Parallel societies have become the main cause of insecurity in France, Canadian sociologist and political commentator, Mathieu Bock-Côté, told viewers on French television on Monday.
“We accept that it will remain so. Everywhere where societies are culturally and ethnically fragmented, insecurity reigns. Think of Sweden,” he said. His reference to Sweden may have to do with the country’s record-breaking gun crime and murders, almost entirely perpetrated by the country’s migrant clans.
Speaking as a guest on the Face a l’Info political talk show, Bock-Côté warned that security should no longer only be viewed as a political concern or a general concept, but as something much more serious as France has reached the point where “people experience day-by-day that they are no longer safe in their own country.”
Commenting on President Emmanuel Macron’s recently-announced security plan, Bock-Côté told viewers: “What this means is in fact that by [announcing] always more security measures, additional billions [of euros spent on it], more and more weapons and more prison capacity, is an implicit acceptance that this level of security is here to stay.”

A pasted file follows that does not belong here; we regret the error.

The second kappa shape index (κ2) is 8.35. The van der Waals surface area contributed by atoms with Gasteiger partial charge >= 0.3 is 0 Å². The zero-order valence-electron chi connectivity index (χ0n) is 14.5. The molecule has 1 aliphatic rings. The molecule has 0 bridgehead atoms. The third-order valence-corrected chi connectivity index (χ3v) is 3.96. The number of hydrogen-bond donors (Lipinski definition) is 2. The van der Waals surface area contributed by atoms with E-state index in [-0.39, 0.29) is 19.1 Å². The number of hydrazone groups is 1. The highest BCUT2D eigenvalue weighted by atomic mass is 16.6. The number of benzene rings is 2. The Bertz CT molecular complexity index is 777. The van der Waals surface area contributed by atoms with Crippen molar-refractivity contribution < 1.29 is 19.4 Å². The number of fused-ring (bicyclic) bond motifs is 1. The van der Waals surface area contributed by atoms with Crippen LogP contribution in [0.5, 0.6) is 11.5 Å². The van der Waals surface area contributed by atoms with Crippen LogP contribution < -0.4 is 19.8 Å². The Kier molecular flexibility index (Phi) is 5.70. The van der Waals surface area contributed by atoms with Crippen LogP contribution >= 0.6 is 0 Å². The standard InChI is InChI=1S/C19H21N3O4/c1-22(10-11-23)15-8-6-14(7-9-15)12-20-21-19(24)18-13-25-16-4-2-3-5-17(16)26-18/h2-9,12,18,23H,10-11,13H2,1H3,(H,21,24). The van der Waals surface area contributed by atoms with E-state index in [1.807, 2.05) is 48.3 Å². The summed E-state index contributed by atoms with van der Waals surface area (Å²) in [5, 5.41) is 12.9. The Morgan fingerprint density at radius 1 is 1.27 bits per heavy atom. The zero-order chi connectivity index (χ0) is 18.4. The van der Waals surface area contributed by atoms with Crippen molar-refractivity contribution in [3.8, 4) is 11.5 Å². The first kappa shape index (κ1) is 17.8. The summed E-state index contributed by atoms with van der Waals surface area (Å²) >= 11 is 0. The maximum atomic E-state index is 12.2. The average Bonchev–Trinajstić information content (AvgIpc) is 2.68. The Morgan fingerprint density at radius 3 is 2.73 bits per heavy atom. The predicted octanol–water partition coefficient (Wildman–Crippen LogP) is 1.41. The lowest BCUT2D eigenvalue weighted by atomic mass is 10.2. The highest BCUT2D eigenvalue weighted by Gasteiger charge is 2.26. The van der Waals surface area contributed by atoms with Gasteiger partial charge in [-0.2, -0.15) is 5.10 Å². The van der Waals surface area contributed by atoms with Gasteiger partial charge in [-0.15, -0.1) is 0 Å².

With an eye on upcoming presidential elections this year, Macron, under heavy criticism from the right that he has been neglecting public security in France, has announced that he will put thousands of additional police on the streets. Although Macron has not yet announced his intention to run in this year’s election, he is widely expected to do so.
“Lack of security is thus the norm. All we are doing is managing the violence … but, in fact, it means that we are getting used to this level of violence across the country,” Bock-Côté said.